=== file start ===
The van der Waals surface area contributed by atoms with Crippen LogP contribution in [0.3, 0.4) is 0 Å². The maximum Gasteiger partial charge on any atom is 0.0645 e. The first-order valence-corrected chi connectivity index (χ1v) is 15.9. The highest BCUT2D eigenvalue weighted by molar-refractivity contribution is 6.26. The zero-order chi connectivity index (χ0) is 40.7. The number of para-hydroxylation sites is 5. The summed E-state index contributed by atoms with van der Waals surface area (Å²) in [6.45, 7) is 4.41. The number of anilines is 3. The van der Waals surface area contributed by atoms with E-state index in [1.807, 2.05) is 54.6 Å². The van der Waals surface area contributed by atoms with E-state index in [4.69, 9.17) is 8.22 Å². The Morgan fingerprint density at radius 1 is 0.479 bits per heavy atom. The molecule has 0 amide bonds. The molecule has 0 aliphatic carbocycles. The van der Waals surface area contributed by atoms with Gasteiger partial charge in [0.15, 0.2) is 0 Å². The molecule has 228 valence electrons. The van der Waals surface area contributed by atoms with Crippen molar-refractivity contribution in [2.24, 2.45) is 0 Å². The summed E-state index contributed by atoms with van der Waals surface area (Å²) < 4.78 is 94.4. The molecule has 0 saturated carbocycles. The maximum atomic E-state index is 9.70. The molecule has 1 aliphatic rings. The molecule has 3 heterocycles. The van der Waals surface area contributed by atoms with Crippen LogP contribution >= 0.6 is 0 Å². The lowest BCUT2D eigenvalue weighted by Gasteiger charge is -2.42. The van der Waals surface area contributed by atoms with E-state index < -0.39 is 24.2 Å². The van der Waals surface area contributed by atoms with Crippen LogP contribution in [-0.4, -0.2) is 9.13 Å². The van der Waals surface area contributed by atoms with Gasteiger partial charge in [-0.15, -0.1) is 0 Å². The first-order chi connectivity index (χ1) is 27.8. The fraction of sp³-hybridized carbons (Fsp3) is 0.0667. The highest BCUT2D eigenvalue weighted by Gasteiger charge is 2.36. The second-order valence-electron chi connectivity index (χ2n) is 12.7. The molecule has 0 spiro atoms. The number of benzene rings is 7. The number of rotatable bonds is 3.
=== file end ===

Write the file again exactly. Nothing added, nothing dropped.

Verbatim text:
The van der Waals surface area contributed by atoms with Crippen LogP contribution in [0.3, 0.4) is 0 Å². The maximum Gasteiger partial charge on any atom is 0.0645 e. The first-order valence-corrected chi connectivity index (χ1v) is 15.9. The highest BCUT2D eigenvalue weighted by molar-refractivity contribution is 6.26. The zero-order chi connectivity index (χ0) is 40.7. The number of para-hydroxylation sites is 5. The summed E-state index contributed by atoms with van der Waals surface area (Å²) in [6.45, 7) is 4.41. The number of anilines is 3. The van der Waals surface area contributed by atoms with E-state index in [1.807, 2.05) is 54.6 Å². The van der Waals surface area contributed by atoms with E-state index in [4.69, 9.17) is 8.22 Å². The Morgan fingerprint density at radius 1 is 0.479 bits per heavy atom. The molecule has 0 amide bonds. The molecule has 0 aliphatic carbocycles. The van der Waals surface area contributed by atoms with Gasteiger partial charge in [0.15, 0.2) is 0 Å². The molecule has 228 valence electrons. The van der Waals surface area contributed by atoms with Crippen molar-refractivity contribution in [2.24, 2.45) is 0 Å². The summed E-state index contributed by atoms with van der Waals surface area (Å²) < 4.78 is 94.4. The molecule has 0 saturated carbocycles. The maximum atomic E-state index is 9.70. The molecule has 1 aliphatic rings. The molecule has 3 heterocycles. The van der Waals surface area contributed by atoms with Crippen LogP contribution >= 0.6 is 0 Å². The lowest BCUT2D eigenvalue weighted by Gasteiger charge is -2.42. The van der Waals surface area contributed by atoms with E-state index < -0.39 is 24.2 Å². The van der Waals surface area contributed by atoms with Crippen LogP contribution in [-0.4, -0.2) is 9.13 Å². The van der Waals surface area contributed by atoms with Gasteiger partial charge in [-0.15, -0.1) is 0 Å². The first-order chi connectivity index (χ1) is 27.8. The fraction of sp³-hybridized carbons (Fsp3) is 0.0667. The highest BCUT2D eigenvalue weighted by Gasteiger charge is 2.36. The second-order valence-electron chi connectivity index (χ2n) is 12.7. The molecule has 0 spiro atoms. The number of benzene rings is 7. The number of rotatable bonds is 3.